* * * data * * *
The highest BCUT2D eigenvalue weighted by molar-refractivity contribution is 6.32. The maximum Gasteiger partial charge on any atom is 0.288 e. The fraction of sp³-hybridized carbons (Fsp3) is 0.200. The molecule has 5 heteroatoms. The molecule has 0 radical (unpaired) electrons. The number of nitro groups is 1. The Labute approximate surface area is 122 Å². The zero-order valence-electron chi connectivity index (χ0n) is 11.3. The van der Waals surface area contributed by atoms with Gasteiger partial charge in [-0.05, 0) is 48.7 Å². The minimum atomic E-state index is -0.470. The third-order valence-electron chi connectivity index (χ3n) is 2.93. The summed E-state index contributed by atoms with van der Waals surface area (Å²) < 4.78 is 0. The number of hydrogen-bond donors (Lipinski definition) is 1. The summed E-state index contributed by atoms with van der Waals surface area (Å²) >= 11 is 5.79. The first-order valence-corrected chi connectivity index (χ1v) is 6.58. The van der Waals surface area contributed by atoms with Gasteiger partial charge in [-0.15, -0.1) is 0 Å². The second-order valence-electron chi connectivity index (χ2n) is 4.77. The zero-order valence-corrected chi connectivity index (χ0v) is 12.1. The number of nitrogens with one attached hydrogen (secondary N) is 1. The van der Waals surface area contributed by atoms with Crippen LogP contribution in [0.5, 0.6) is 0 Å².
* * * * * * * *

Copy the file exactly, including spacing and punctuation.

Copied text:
The highest BCUT2D eigenvalue weighted by molar-refractivity contribution is 6.32. The maximum Gasteiger partial charge on any atom is 0.288 e. The fraction of sp³-hybridized carbons (Fsp3) is 0.200. The molecule has 5 heteroatoms. The molecule has 0 radical (unpaired) electrons. The number of nitro groups is 1. The Labute approximate surface area is 122 Å². The zero-order valence-electron chi connectivity index (χ0n) is 11.3. The van der Waals surface area contributed by atoms with Gasteiger partial charge in [-0.05, 0) is 48.7 Å². The minimum atomic E-state index is -0.470. The third-order valence-electron chi connectivity index (χ3n) is 2.93. The summed E-state index contributed by atoms with van der Waals surface area (Å²) < 4.78 is 0. The number of hydrogen-bond donors (Lipinski definition) is 1. The summed E-state index contributed by atoms with van der Waals surface area (Å²) >= 11 is 5.79. The first-order valence-corrected chi connectivity index (χ1v) is 6.58. The van der Waals surface area contributed by atoms with Gasteiger partial charge in [-0.15, -0.1) is 0 Å². The second-order valence-electron chi connectivity index (χ2n) is 4.77. The zero-order valence-corrected chi connectivity index (χ0v) is 12.1. The number of nitrogens with one attached hydrogen (secondary N) is 1. The van der Waals surface area contributed by atoms with Crippen LogP contribution in [0.5, 0.6) is 0 Å².